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EURO 2024

Who are the all-time top scorers of the European Championships?

Here’s who’s top of the pops when it comes to scoring in Europe’s continental tournament.

Here’s who’s top of the pops when it comes to scoring in Europe’s continental tournament.
Dylan MartinezREUTERS

With Euro 2024 just around the corner, we thought it would be a nice idea to take a look back at the top performers of championships gone by. Over the years we’ve had plenty of action both on and off the pitch at the continental tournament but, most memorably, we’ve seen some amazing goal-scoring performances from the best of the best.

Here’s a breakdown of the top marksmen ever to hit the back of the net at the Euros.

First up, we’ve got the list, taken from UEFA’s official database, of the top scorers per tournament since its inception in 1960. Named the 1960 European Nations’ Cup, the tournament was held in France and featured just 4 teams: France, USSR, Yugoslavia and Czechoslovakia.

In a move that would be seen as blasphemy in this day and age, teams such as England, West Germany and Italy all voted against the creation of a continental championship three years earlier, which is why they didn’t participate. As for Spain, another heavyweight, they didn’t travel as they were under a nazi dictatorship and didn’t want to travel to the Soviet Union.

(Curiously, Spain won the next edition of the tournament, held four years later, beating none other than the Soviets in the final)

Anyway, history lesson over. Here’s the list.

European Championships top scorers per tournament:

Top scorers per tournament:

  • 1960: François Heutte (France), Viktor Ponedelnik (USSR), Valentin Ivanov (USSR), Dražan Jerković (Yugoslavia), Milan Galić (Yugoslavia) – 2 goals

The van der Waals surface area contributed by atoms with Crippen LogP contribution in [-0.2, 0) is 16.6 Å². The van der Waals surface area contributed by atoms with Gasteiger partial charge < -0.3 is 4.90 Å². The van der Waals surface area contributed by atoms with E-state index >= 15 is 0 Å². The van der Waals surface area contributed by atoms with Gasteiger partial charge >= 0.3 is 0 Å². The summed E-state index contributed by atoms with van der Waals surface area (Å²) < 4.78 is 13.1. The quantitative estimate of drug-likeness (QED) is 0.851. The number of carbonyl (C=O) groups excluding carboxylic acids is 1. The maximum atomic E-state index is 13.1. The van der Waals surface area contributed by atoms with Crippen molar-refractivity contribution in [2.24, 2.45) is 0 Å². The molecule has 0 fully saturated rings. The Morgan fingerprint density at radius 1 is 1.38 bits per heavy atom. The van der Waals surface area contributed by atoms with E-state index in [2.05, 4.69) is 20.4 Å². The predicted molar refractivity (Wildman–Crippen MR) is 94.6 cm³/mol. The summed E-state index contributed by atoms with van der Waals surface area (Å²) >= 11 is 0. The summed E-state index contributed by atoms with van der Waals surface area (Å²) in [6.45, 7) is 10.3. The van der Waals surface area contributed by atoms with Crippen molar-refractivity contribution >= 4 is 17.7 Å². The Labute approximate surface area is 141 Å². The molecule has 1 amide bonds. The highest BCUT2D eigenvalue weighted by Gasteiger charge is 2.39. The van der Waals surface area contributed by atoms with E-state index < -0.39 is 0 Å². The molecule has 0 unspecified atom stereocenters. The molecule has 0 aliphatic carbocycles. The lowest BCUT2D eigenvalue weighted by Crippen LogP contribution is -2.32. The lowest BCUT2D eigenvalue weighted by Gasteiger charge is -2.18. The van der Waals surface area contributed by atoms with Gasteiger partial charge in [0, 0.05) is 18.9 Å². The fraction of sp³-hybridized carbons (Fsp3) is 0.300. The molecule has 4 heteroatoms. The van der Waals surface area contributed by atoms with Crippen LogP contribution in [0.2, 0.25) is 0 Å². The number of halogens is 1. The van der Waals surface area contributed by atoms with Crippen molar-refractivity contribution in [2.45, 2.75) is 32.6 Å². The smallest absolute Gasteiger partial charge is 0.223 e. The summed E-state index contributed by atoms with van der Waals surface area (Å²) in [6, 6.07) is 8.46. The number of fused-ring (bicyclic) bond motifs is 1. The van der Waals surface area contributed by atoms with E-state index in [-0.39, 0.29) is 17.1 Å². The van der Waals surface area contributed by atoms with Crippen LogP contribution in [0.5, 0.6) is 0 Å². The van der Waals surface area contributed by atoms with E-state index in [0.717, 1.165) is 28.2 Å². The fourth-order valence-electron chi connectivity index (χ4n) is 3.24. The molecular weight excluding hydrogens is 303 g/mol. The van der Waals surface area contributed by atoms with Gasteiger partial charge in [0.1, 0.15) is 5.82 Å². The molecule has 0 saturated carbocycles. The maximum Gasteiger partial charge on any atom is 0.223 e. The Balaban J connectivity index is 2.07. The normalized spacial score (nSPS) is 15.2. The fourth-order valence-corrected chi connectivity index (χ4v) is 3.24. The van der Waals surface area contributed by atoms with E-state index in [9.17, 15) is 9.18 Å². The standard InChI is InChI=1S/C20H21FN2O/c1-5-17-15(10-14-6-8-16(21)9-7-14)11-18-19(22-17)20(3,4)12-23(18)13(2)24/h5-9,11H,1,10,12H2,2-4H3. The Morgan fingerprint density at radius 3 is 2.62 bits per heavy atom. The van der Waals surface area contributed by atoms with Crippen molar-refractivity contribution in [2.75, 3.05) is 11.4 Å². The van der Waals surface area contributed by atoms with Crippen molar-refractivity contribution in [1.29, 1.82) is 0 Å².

• 1964: Jesús María Pereda (Spain), Ferenc Bene (Hungary), Deszö Novák (Hungary) – 2 goals
  • 1968: Dragan Džajić (Yugoslavia) – 2 goals
  • 1972: Gerd Müller (West Germany) – 4 goals
  • 1976: Dieter Müller (West Germany) – 4 goals
  • 1980: Klaus Allofs (West Germany) – 3 goals
  • 1984: Michel Platini (France) – 9 goals
  • 1988: Marco van Basten (Netherlands) – 5 goals
  • 1992: Henrik Larsen (Denmark), Karl-Heinz Riedle (Germany), Dennis Bergkamp (Netherlands), Tomas Brolin (Sweden) – 3 goals
  • 1996: Alan Shearer (England) – 5 goals
  • 2000: Patrick Kluivert (Netherlands), Savo Milošević (Yugoslavia) – 5 goals
  • 2004: Milan Baroš (Czech Republic) – 5 goals
  • 2008: David Villa (Spain) – 4 goals
  • 2012: Fernando Torres (Spain)*, Alan Dzagoev (Russia), Mario Gomez (Germany), Mario Mandžukić (Croatia), Mario Balotelli (Italy), Cristiano Ronaldo (Portugal) – 3 goals
  • 2016: Antoine Griezmann (France) – 6 goals
  • 2020: Cristiano Ronaldo (Portugal)**, Patrik Schick (Czechia) – 5 goals

More information

OK, maybe the history lesson isn’t over: as the reputation of the tournament grew, UEFA decided to gradually increased the number of participants in the first round, which is why we see a slow increase in the number of goals (more games = more goals). UEFA expanded to 8 teams in 1980 but it wasn’t until 1996 when we finally saw a 16-team tournament.

Euro 2016 saw another expansion and we moved up to 24 teams participating in the group stages, with a Round of 16 being introduced ahead of the quarter-finals. This year’s edition sticks with the 24 team system, and includes four of the best 3rd placed teams who make it through to the knockouts.

Who is the all-time top scorer in the Euros?

Euros top scorer stats:

  • Most final tournament goals
    14: Cristiano Ronaldo (Portugal)
    9: Michel Platini (France)
    7: Antoine Griezmann (France), Alan Shearer (England)


  • Most goals (including qualifying)
    45: Cristiano Ronaldo (Portugal)
    25: Zlatan Ibrahimović (Sweden)
    23: Robbie Keane (Republic of Ireland)


  • Most goals in a single final tournament
    9: Michel Platini (France, 1984)

The tournament will get going at the Allianz Arena in Munich on Friday 14 June: hosts Germany are set to go up against Scotland. The group stage charges on with (almost) non-stop football until 26 June.

Following the group stage is the round of 16 which will be played from 29 June to 2 July. The quarterfinals are set for 5 and 6 July, and the semifinals on 9 and 10 July, one in Munich, the other in Dortmund. The final will be held at Berlin’s Olympiastadion on Sunday 14 July.